While mealtimes are important for social gatherings, what is eaten is also central to Chilean culture. Chilean cuisine will likely excite expats, ranging from hearty stews such as a cazuela – a stew with chicken, beef, corn, rice and potatoes – to more simplistic meals. Humitas are another typical Chilean dish of corn, often with onion and basil, wrapped in a corn husk and slowly cooked in a pot of boiling water. Expats who enjoy wine will have a grand old time in Chile as it is known for its world-class vineyards and wine varietals.

In general, new arrivals should prepare themselves for the sometimes copious amounts of food, whether at dinner parties or Chilean asados (barbecues).

Time in Chile

The pace of life in Chile can seem slower than in many Western countries. It is not uncommon for a Chilean business associate to arrive late for an appointment or meeting. Locals tend to spend their time interacting with people and family, rather than at a desk in front of a computer screen. This may mean Chilean colleagues take a while to get down to work and often put in overtime to finish their tasks. However, many expats moving to Chile adapt quickly and even find their new lifestyle a refreshing and exciting one.

Accommodation in Chile

Those hunting for a home in Chile have a wide variety of locations to consider. Being the world’s longest country stretching north to south, Chile’s climate and its topography are incredibly diverse, giving expats quite a bit of thinking to do before settling on an area of this beautiful South American country.

Chile boasts a broad array of accommodation options for expats, and even top-quality housing tends to be affordable when compared to other global expat hotspots. Unfortunately, as the country’s strong economy is attracting more and more people, housing demand is increasing – and prices along with it.

There is much debate over Chile’s real estate, with housing prices in some areas far exceeding many budgets, especially those of young people. New housing developments are constantly under construction, though, even if the size of these dwellings tend to be quite small.

That said, expats can easily navigate their accommodation searches, find the right home for them, and finalise a lease with the right guidance.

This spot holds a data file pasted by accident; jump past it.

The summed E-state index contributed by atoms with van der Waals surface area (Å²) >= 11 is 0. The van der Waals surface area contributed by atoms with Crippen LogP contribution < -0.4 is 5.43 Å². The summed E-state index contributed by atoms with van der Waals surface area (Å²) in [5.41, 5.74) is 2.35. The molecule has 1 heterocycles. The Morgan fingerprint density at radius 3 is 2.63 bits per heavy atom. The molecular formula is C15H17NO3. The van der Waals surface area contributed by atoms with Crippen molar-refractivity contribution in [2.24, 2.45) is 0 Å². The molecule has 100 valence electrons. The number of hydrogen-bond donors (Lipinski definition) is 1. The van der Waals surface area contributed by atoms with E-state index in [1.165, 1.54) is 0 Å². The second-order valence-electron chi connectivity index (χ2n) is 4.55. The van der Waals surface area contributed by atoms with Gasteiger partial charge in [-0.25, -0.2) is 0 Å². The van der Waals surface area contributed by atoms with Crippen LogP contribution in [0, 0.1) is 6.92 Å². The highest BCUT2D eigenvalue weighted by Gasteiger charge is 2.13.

Types of accommodation in Chile

Expats will find accommodation in Chile in the form of apartments or houses (casas). Houses and cabins are more common in small towns and the countryside, whereas those living in urban areas tend to rent apartments. City dwellers also sometimes rent rooms in shared apartments, which is a bit easier on the pocket. Students, especially, often choose this option or, alternatively, they arrange for a home-stay through a university exchange programme, which allows them to reside in the home of a local Chilean.

To find the right home at the right price will require expats to do thorough research, especially if they're looking for accommodation during peak season in tourist areas and large cities. That said, rent is often negotiable.

Furnished vs unfurnished

Both furnished (amoblado) and unfurnished (sin muebles) options are available in Chilean cities. In either case, a full itinerary of the condition of furniture is important when agreeing on the lease.

Unfurnished apartments will come with limited furniture or appliances (usually ovens and hobs, sometimes light fittings and a couch or bed). It is often possible to negotiate for other appliances as well. Furnished apartments come fully stocked, often with necessary cooking utensils, crockery and cutlery, and even if they're charged at a higher rate, expats must consider that buying new furniture can be expensive, especially for a temporary stay.

Finding accommodation in Chile

Finding an apartment or house in Chile can be complicated if expats don’t speak Spanish and are conducting their search from abroad. It's therefore a good idea to solicit the services of a friend who already lives in Chile, a realtor or relocation company who can translate and assist in the house-hunt. 

Several rental agencies cater specifically to the expat community in Chile’s major cities, while relocation companies take it a step further, offering a comprehensive range of services that covers the whole moving process. These service providers make finding accommodation and moving much simpler, but far more costly.

Santiago’s daily newspapers generally have a property listing section, while many supermarkets have bulletin boards where properties for rent are advertised. Several online property portals such as CompartoDepto, Vivastreet and ACOP can be useful to get an idea of the property market and narrow one’s search based on the preference of price, location and property type. Social media networking via Facebook is also common.